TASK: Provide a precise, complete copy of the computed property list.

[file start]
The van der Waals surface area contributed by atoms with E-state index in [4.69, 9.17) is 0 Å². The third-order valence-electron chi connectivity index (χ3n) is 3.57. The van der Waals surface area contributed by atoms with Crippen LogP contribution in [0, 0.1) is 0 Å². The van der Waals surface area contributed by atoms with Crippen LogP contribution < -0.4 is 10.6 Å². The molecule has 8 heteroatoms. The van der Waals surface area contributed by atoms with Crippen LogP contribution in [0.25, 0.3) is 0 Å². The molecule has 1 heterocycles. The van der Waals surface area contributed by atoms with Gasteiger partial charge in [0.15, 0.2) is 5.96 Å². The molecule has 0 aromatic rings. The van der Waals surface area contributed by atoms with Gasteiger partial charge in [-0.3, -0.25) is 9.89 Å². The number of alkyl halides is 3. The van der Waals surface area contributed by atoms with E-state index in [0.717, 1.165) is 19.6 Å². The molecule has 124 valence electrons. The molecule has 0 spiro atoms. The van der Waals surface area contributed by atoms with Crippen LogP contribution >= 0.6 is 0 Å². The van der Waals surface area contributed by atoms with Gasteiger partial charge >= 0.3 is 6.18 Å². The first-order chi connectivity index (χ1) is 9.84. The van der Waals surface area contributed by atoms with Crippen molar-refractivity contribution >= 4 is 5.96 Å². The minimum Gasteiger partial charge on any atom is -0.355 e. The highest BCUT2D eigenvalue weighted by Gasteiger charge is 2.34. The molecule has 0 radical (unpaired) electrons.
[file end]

The van der Waals surface area contributed by atoms with E-state index in [4.69, 9.17) is 0 Å². The third-order valence-electron chi connectivity index (χ3n) is 3.57. The van der Waals surface area contributed by atoms with Crippen LogP contribution in [0, 0.1) is 0 Å². The van der Waals surface area contributed by atoms with Crippen LogP contribution < -0.4 is 10.6 Å². The molecule has 8 heteroatoms. The van der Waals surface area contributed by atoms with Crippen LogP contribution in [0.25, 0.3) is 0 Å². The molecule has 1 heterocycles. The van der Waals surface area contributed by atoms with Gasteiger partial charge in [0.15, 0.2) is 5.96 Å². The molecule has 0 aromatic rings. The van der Waals surface area contributed by atoms with Gasteiger partial charge in [-0.3, -0.25) is 9.89 Å². The number of alkyl halides is 3. The van der Waals surface area contributed by atoms with E-state index in [0.717, 1.165) is 19.6 Å². The molecule has 124 valence electrons. The molecule has 0 spiro atoms. The van der Waals surface area contributed by atoms with Crippen LogP contribution >= 0.6 is 0 Å². The van der Waals surface area contributed by atoms with Gasteiger partial charge >= 0.3 is 6.18 Å². The first-order chi connectivity index (χ1) is 9.84. The van der Waals surface area contributed by atoms with Crippen molar-refractivity contribution >= 4 is 5.96 Å². The minimum Gasteiger partial charge on any atom is -0.355 e. The highest BCUT2D eigenvalue weighted by Gasteiger charge is 2.34. The molecule has 0 radical (unpaired) electrons.